Political aspect aside, there is also the suggestion that multiple forms of zombies exist in the "Rotten" world. "By now, it'll be clear to Wade and Flynn and the readers that they're encountering different species wherever they're sent. They're kept off-balance, and citizens are freaked the hell out," Rahner said. "In the 1870s, it could be anything from the apocalypse to some bizarre Darwin thing, a Pasteur germ thing – you name it. And their quest to find the reason for it is going to be filled with ugliness, but it's an ongoing mystery that has an ultimate – and satisfying – answer. We thought it was a way to throw a new wrinkle into the zombie genre. As much as Horton and I love zombie stuff, it had gotten kind of ripe."

Rahner said that his heroes Wade and Flynn served in the Civil War together, where they "experienced plenty of other horrors, and have since developed a sort of kinship. "They're like estranged brothers," the writer said. "Wade is an angry, haunted, loose-cannon type who became a Pinkerton detective in Chicago after the war. Flynn is a career Army man of insatiable curiosity about everything, much more of a play-the-game guy. He knows what Wade's capable of, which is a constant source of both confidence and dread.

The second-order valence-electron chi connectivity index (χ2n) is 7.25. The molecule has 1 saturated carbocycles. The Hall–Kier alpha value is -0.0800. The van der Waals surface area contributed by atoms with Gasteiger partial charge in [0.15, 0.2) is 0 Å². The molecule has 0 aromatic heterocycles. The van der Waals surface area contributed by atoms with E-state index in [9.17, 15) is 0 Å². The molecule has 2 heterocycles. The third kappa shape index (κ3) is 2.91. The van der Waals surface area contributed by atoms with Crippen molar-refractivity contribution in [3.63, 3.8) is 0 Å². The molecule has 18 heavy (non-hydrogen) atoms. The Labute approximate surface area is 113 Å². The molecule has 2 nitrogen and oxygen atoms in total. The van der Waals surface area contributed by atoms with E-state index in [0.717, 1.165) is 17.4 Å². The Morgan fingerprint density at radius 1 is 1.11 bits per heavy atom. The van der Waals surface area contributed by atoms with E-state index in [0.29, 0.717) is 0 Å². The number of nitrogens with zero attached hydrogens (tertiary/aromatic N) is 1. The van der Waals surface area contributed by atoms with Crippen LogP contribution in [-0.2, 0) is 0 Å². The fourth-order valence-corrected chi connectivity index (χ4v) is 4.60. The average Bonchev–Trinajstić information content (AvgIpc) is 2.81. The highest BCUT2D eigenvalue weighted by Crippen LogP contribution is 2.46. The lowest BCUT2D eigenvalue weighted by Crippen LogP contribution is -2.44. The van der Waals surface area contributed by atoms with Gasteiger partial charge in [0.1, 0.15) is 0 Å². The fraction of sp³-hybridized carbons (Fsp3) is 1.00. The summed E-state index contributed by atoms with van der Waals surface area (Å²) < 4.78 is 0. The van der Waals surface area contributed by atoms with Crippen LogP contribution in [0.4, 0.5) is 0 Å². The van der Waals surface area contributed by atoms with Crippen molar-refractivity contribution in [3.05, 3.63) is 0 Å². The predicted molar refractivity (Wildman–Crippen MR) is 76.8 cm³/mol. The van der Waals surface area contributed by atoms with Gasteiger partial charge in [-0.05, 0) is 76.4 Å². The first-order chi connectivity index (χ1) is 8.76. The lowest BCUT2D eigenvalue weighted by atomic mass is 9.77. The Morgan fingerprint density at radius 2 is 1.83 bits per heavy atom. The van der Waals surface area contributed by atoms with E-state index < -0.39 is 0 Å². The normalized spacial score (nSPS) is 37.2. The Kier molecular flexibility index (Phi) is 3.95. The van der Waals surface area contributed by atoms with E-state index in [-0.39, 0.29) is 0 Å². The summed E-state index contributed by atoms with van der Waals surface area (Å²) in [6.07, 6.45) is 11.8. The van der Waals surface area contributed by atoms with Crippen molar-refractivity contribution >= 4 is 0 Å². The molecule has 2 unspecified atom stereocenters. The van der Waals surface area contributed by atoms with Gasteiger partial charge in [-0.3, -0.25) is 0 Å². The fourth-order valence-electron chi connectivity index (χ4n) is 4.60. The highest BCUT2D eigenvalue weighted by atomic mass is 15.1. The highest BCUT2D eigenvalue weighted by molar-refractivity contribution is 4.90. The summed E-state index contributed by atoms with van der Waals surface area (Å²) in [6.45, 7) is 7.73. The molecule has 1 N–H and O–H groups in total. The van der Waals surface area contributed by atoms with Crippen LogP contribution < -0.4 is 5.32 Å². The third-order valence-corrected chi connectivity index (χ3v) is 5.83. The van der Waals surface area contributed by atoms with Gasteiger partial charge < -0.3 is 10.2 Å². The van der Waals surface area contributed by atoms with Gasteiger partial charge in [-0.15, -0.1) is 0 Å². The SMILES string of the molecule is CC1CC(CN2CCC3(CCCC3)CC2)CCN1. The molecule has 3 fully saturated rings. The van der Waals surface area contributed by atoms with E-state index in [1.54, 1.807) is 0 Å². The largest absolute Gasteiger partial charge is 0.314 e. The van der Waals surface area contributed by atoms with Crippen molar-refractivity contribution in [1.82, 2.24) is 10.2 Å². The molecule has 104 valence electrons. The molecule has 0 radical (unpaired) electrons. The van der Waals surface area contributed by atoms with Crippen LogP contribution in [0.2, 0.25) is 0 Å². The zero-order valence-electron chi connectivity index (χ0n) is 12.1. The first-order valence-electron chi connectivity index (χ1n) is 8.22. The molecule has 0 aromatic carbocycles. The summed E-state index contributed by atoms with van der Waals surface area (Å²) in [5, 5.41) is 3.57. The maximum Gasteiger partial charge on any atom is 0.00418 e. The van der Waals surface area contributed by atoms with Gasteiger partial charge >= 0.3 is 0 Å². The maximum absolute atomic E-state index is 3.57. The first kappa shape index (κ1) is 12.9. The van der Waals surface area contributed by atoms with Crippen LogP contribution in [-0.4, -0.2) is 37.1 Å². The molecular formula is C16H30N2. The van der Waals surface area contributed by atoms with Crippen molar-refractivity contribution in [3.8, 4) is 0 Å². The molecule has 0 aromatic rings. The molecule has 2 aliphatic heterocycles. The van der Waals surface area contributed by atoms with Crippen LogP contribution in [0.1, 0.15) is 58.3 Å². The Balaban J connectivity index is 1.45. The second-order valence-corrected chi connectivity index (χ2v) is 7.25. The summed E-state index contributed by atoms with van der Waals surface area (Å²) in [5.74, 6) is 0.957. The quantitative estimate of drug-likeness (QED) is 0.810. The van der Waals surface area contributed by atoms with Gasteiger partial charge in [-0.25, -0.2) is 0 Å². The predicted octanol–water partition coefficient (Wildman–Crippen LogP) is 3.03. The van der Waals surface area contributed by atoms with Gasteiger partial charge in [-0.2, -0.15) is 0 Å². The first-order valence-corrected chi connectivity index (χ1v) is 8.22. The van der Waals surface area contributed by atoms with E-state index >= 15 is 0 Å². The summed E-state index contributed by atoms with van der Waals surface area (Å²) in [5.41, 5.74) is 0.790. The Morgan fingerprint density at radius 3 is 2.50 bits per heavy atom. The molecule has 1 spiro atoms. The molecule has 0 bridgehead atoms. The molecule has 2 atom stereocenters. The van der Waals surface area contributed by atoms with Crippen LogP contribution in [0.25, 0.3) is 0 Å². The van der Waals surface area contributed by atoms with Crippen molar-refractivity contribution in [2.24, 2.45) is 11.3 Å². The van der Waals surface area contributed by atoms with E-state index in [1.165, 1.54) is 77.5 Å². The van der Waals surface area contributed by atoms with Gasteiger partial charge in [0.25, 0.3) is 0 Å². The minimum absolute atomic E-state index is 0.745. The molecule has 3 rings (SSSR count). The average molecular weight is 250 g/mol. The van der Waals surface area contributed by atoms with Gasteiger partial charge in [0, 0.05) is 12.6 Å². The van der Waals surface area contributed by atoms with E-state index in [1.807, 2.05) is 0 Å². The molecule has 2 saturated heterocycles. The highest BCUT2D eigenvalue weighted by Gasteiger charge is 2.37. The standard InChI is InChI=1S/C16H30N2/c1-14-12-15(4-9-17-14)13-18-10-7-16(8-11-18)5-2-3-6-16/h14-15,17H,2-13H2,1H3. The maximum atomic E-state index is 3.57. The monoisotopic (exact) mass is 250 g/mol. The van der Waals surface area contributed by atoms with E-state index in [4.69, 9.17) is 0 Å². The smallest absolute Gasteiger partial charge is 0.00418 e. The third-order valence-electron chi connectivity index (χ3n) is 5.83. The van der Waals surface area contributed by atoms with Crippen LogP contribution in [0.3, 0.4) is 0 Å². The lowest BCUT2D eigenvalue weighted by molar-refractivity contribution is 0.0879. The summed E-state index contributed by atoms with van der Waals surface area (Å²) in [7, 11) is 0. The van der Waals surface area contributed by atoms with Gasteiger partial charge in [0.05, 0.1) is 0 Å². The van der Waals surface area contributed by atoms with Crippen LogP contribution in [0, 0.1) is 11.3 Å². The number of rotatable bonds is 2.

"He doesn't know what Wade's going to do, but he'd follow the dude into Hell. They answer directly to the president – or rather, Flynn does – because it's an important covert op that could involve untold death and panic."

After the second arc wraps up this month with issue #6, Rahner said there will be a brief intermission before beginning the next three-issue story which he said "takes things to a different nasty level."

"Wade's learning curve is active, and he goes to his next mission in a Pacific Northwest logging town with some new, brutal gear that he's made," Rahner told CBR. "We wanted to turn the comic-book-hero thing on its head for the first six issues – for godsakes, he's in bed injured in the second and third issue, and without the use of one arm in the fourth, fifth and sixth! In issue seven, he is a fully-formed badass, but nobody can be prepared for what he's going to face, and what ensues is grueling. Meanwhile, Flynn looks for answers at a university in Chicago where a professor is under siege for teaching the recent work of Darwin, and a familiar-looking demagogue is whipping up protestors into a violent frenzy.

"Also, the making of sausages plays a key role."

"Rotten #6" is in stores now, with a trade paperback of issues #1-6 to come in the summer.

TAGS:  moonstone, rotten, mark rahner, zombies